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Old September 23rd, 2013, 02:55 AM   #1381
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On Google Maps I have a Tornio-Haparanda Metro map almost done.
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Old September 29th, 2013, 04:39 AM   #1382
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This is my newest rail creation, but based off an old project.



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This is the fictional city of Cindyville, by which I had a decent bus system set up for (including schedules and route maps) before my old computer crashed. This map is the rail system that complements the bus lines and allows for fast service around the area.

[B]RAIL LINES AND HISTORY OF THE SYSTEM[B]

The blue and red lines are both elevated rail (like the Chicago El). The Blue Line was built first and opened in 1998 between Patsyville Airport and Cindyville Airport. The Red Line quickly followed, and opened in 2004 between Old Town and 22nd Ave S. The segment between 22nd Ave S and 75th Ave N opened in 2012. Both El lines are fully automated.

There is also a People Mover system around the Cindyville Airport, the Yellow Line, though it not yet complete to the south. The first link opened between Terminal 1 and the Transportation Center in 1998, along with the Blue Line El. The Terminal 2 station opened in 2003, and the link to Terminal 4 opened in 2008.

A second People Mover line, the Westside Connector, was actually the city's first mode of rail transport, opening in 1987 as a demo line. The connector was nearly demolished in 1993 due to low ridership, but was saved after transit advocates were able to convince the city of Cindyville to extend the line to the Central Station and connect it to the then-proposed Blue Line El. The two original stations along the Westside Connector are 22nd Ave S and Riverwalk (which was originally called Lynnhaven Blvd). The third original station was called Mildred Park and was demolished in 1996 to make way for a 5 block extension to the Cindyville Central Station, which opened along with the Blue Line El in 1998. The Central Station serves as downtown Cindyville's transit hub, serving various bus routes, the Blue Line El, the Westside Connector, and the Eastside Commuter Rail.

Speaking of which, the Eastside Commuter Rail is denoted in Purple and opened in 2004 as a quick and easy way for commuters in the east suburbs to avoid driving on the interstates. The commuter rail line is modeled after the Music City STAR in Nashville, TN.

[B]SERVICE HOURS[B]

Both the Blue and Red Line El's run local service only, there is no express service.

The Blue Line El operates 24/7, since it is a vital link between airports.

Weekday frequency is as follows:
  • Weekday peak frequency (4am to 9am, 3pm to 7pm) is 2 to 5 minutes.
  • Weekday midday frequency (9am to 3pm) is every 6 to 10 minutes.
  • Weekday evening frequency (7pm to 10pm) is every 15 minutes.
  • Weekday overnight frequency (10pm to 4am, Mon thru Thurs nights) is every 30 minutes.
  • On Friday nights, from 10pm to 2am (Saturday morning), frequency remains every 15 minutes to allow customers to enjoy city nightlife.

Weekend frequency is as follows:
  • Saturday early morning frequency (2am to 6am) is every 30 minutes.
  • Saturday morning frequency (6am to 9am) is every 15 minutes.
  • Saturday midday frequency (9am to 4pm) is every 20 minutes.
  • Saturday late afternoon/evening/late night frequency (4pm to 2am Sunday morning) is every 15 minutes to allow customers to enjoy city nightlife.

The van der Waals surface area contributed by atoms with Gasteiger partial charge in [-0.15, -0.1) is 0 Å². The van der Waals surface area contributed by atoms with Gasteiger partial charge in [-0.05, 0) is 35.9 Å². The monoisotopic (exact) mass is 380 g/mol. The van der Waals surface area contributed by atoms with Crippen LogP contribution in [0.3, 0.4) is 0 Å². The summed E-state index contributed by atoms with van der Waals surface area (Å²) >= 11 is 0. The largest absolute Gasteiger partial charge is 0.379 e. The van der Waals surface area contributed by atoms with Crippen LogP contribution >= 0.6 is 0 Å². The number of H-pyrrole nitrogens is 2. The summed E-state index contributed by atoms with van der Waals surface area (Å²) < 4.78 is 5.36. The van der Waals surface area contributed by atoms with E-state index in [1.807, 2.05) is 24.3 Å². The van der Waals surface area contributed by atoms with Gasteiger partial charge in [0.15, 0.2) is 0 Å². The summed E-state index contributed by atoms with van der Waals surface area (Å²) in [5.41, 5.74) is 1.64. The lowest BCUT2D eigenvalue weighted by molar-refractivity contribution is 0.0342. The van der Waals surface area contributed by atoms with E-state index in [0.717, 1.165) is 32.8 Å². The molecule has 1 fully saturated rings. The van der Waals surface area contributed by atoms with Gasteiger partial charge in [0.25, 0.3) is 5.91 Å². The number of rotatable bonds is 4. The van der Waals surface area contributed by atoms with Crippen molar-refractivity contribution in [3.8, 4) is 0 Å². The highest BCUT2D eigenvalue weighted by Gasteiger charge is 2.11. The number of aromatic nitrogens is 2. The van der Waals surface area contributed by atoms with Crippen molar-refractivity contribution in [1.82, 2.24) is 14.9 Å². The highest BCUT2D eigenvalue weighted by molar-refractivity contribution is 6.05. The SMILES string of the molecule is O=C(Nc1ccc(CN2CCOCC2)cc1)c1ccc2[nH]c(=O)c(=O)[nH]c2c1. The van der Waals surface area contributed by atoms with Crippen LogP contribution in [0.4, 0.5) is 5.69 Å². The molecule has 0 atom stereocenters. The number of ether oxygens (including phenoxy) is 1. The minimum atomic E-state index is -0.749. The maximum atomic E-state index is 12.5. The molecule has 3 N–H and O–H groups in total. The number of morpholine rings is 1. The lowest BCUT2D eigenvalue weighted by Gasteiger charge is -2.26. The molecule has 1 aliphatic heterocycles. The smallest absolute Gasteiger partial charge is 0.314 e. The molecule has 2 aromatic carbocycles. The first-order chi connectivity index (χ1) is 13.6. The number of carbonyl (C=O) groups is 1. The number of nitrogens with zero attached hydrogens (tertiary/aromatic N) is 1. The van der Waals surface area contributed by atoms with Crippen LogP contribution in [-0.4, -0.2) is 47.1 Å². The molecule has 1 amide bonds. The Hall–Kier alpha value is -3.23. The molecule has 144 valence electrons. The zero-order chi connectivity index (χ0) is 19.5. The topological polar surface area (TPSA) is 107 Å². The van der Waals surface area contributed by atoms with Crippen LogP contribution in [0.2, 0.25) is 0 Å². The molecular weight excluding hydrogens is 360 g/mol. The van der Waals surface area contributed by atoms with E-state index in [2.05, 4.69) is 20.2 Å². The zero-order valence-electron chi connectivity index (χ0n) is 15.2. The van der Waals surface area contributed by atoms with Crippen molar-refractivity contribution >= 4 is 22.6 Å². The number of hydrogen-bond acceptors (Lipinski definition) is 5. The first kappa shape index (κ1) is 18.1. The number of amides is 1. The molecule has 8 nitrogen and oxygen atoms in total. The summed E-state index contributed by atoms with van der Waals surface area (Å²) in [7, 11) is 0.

• Sunday early morning frequency (2am to 6am) is every 30 minutes.
  • Sunday daytime/evening frequency (6am to 10pm) is every 20 minutes.
  • Sunday overnight frequency (10pm to 4am Monday morning) is every 30 minutes.

The Red Line El has more limited hours, since it runs along the eastern downtown beltway (freeway). Service is more like 24/5 (running continuously from 4am Monday until 2am Sunday morning)

Weekday frequency is as follows:
  • Weekday peak frequency (4am to 9am, 3pm to 7pm) is 2 to 5 minutes.
  • Weekday midday frequency (9am to 3pm) is every 6 to 10 minutes.
  • Weekday evening frequency (7pm to 10pm) is every 15 minutes.
  • Weekday overnight frequency (10pm to 4am, Mon thru Thurs nights) is every 30 minutes.
  • On Friday nights, from 10pm to 2am (Saturday morning), frequency remains every 15 minutes to allow customers to enjoy city nightlife.

Weekend frequency is as follows:
  • Saturday early morning frequency (2am to 6am) is every 30 minutes.
  • Saturday daytime frequency (6am to 6pm) is every 20 minutes.
  • Saturday evening/late night frequency (6pm to 2am Sunday morning) is every 15 minutes to allow customers to enjoy city nightlife.
  • Service stops at 2am Sunday morning, and then resumes at 7am.
  • Sunday frequency is every 20 minutes all day (7am until end of service at 10pm).

Holiday service for both the Red and Blue Lines follow the same schedule/frequency as Sunday service.

The Westside Connector and Airport People Movers have varying hours, but frequent departures.

For the Westside Connector APM:
  • Service operates 24/7, including holidays.
  • Trains depart every 90 seconds on weekdays (from 4am Monday to 2am Saturday) and every 2 minutes during weekends and holidays.

For the Cindyville Airport APM:
  • Service operates 24/7, including holidays.
  • Trains depart every 90 seconds between 4am and 10pm, 7 days a week, including holidays.
  • Frequency decreases to every 2 minutes during the overnight (10pm to 4am).

The Eastside Commuter Rail operates Monday through Friday from 4:45am until 9am and from 3:15pm to 9pm. Service frequency varies between every 45 minutes to every hour. There is also additional late-night service on Friday nights (9pm until 12-midnight) to allow customers to enjoy city nightlife.

For those wishing to enjoy nightlife until 2am Saturday morning, and also on Saturday night, a supplemental motorcoach shuttle bus service (Cindyville RailOWL Shuttle) operates along the Eastside Commuter Rail corridor on Saturday mornings, departing the Cindyville Central Station at 12:15am, 12:45am, 1:15am, 1:45am, and 2:15am. Saturday night shuttles depart the Sanderson Station (serving all commuter rail stops) for inbound service every 15 minutes between 6pm and 10pm. Outbound service shuttles depart the Cindyville Central Station every 15 minutes between 9pm and 2:15am.

ROLLING STOCK

The Red Line El uses the CVX-1996 rubber-tyred automated railcars, which are based off the MP 89CA trains from the Paris Metro Line 14. These trains originally were distributed amongst the Blue and Red Lines, but operate solely on the Red Line since it was extended from 22nd Ave S to 75th Ave N in 2012. Trains run in 6-car configurations.

The Blue Line uses the CVX-2006 rubber-tyred automated railcars, which are based off the MP 05 trains from the Paris Metro Line 1. These trains have been in service along the Blue Line since 2011. Trains run in 10-car configurations.